“In addition to neglecting their personal finances, oftentimes small-business owners also neglect their personal health and relationships,” Rosa said.
He said he tells entrepreneurs to download a meditation app and block out time on their calendars for exercise and spending time with loved ones.
“Make sure to respect the appointment you made for yourself, just as much as you would an appointment you made for your business.”
Louis Barajas: LouisBarajas.com
Barajas is a certified financial planner and the author of five books on personal finance and entrepreneurship. He is on the National CFP Board and is a financial coach for an upcoming series on PBS called “Opportunity Knocks.” Barajas is also on CNBC’s Advisor Council. He frequently speaks across the country on issues of overcoming economic disparity. LinkedIn: Louis Barajas, MBA, CEPA, CFP®, EA
Delyanne Barros: Delyanne the Money Coach
Barros is the host of the “Diversifying” podcast on CNN. Like many people, she found herself confused and frustrated when it came to managing money. She had racked up $150,000 of student loan debt and barely understood her 401(k). In 2020, she became debt-free and launched Delyanne the Money Coach LLC to help others build generational wealth. Instagram: @delyannethemoneycoach
Nora Dávila: Inversionista Gal
Dávila is the founder of Inversionista Gal, an educational platform in Spanish to teach others how to become investors and reach financial independence. She is the host of the “Inversionista Gal” podcast and is a certified financial educator instructor. Instagram: @Inversionista_gal
Yanely Espinal: MissBeHelpful
Espinal is the creator of MissBeHelpful on YouTube and Instagram. After paying off $20,000 of credit card debt, she pivoted into financial education and is now the director of educational outreach at NGPF.org, a nonprofit serving high school and middle school teachers. Instagram: @MissBeHelpful
Luis F. Rosa: On My Way to Wealth
Rosa, a CFP and enrolled agent, is the creator and host of the “On My Way to Wealth” podcast. He’s also the founder of Build a Better Financial Future LLC, a fee-only financial planning and investment management firm working remotely with clients across the country. Instagram: @luis_f_rosa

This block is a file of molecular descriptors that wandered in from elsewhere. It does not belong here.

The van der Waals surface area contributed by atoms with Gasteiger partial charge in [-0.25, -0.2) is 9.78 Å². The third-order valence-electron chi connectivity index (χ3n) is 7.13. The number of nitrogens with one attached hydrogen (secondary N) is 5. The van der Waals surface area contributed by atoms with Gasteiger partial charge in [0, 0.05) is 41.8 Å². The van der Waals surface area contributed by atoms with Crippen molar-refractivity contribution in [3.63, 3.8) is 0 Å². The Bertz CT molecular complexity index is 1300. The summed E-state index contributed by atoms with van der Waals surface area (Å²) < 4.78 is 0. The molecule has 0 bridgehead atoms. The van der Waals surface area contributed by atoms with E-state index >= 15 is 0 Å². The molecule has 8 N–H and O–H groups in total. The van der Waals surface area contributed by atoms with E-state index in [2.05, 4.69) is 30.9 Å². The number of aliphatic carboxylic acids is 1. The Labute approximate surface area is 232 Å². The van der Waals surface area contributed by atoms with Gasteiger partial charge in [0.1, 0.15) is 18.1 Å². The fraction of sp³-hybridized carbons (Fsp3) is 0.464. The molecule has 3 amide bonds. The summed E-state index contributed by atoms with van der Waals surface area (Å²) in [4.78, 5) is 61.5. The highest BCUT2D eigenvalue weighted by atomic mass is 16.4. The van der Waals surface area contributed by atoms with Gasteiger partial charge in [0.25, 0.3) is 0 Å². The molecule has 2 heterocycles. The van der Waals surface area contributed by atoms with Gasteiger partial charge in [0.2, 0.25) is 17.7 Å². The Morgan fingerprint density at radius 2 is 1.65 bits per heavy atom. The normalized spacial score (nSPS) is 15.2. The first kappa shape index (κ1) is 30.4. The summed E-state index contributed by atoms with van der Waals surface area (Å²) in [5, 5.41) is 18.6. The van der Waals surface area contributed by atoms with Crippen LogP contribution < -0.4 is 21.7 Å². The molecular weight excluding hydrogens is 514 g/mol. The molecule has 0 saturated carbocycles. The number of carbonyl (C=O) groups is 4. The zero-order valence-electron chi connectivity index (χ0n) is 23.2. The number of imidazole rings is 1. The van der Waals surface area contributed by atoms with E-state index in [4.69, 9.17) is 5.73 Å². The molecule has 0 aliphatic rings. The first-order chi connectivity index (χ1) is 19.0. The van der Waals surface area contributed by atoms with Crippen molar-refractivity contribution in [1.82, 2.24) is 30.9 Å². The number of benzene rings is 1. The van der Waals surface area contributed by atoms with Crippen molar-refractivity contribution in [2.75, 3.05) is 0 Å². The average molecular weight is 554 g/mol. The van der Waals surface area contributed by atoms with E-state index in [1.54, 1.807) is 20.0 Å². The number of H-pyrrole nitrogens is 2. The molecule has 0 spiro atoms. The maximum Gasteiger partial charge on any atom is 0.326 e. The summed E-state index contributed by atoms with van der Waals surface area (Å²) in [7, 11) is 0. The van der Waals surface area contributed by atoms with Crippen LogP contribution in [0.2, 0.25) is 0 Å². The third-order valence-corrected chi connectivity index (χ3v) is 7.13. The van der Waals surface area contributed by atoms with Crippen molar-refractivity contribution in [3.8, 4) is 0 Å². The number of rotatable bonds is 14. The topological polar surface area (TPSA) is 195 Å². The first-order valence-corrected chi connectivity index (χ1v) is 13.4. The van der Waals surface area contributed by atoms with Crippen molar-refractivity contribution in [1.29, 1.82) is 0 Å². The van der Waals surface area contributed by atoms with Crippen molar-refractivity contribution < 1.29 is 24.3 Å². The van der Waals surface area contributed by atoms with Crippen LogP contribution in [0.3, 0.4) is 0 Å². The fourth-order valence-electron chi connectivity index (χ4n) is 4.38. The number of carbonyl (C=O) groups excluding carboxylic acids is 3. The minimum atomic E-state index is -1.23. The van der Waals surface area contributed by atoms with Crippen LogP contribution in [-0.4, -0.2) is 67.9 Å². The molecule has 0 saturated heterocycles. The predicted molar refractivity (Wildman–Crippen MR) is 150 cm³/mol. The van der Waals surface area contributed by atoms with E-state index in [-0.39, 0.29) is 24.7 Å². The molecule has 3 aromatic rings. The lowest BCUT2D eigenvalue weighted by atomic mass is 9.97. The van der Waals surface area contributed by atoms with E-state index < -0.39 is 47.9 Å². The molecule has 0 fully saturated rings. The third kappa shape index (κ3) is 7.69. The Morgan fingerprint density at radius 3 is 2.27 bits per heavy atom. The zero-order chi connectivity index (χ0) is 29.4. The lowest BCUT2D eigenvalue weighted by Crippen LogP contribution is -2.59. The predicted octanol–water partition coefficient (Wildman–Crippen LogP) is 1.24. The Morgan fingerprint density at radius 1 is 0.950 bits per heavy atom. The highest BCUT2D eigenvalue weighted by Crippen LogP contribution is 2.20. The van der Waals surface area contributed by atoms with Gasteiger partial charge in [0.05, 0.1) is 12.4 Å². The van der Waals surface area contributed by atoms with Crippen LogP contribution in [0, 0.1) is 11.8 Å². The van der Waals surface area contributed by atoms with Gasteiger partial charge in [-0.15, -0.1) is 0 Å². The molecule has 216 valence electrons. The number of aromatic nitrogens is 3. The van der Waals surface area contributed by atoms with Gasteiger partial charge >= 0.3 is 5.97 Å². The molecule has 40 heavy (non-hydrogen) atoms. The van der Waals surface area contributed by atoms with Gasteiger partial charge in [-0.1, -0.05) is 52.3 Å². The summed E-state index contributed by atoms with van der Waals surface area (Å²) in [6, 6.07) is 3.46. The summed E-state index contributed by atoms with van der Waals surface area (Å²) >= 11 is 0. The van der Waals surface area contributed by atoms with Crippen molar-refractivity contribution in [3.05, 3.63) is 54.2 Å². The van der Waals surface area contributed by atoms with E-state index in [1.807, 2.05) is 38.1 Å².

Carmen Perez: Make Real Cents
Perez is the creator of Make Real Cents and is the founder of the social budgeting platform Much (usemuch.com). She has a bachelor's degree in finance and loves to talk about all things personal finance when she isn't working on building her company. Instagram: @makerealcents
Jannese Torres: Yo Quiero Dinero
Torres is the creator and host of the award-winning podcast “Yo Quiero Dinero (I Want Money).” Each week, she dishes out shame-free, POC-friendly personal finance advice, always served with a side of sass. She’s a former engineer who used side hustles to reach financial independence at age 35. Twitter: @DineroPodcast
Cindy Zuniga-Sanchez: Zero-Based Budget Coaching
Zuniga-Sanchez is the founder of Zero-Based Budget Coaching LLC and author of the upcoming book “Overcoming Debt, Achieving Financial Freedom: 8 Pillars to Build Wealth.” She has spoken to thousands and coached hundreds on creating a realistic money plan to achieve financial freedom. Instagram: @zerobasedbudget.
About the authors: Benjamin Din is a writer at NerdWallet. He has also written for Politico, The Wall Street Journal, Bloomberg News and The Washington Post. Read more
Meghan Coyle is a web producer at NerdWallet. Her work has been published in The Washington Post and heard on NPR and KCRW. Read more
Pamela de la Fuente is a NerdWallet editor with more than 20 years of experience writing and editing at newspapers and corporations. Read more
Cara Smith joined NerdWallet in 2021 after reporting on business and real estate in Houston and Chicago for eight years. Read more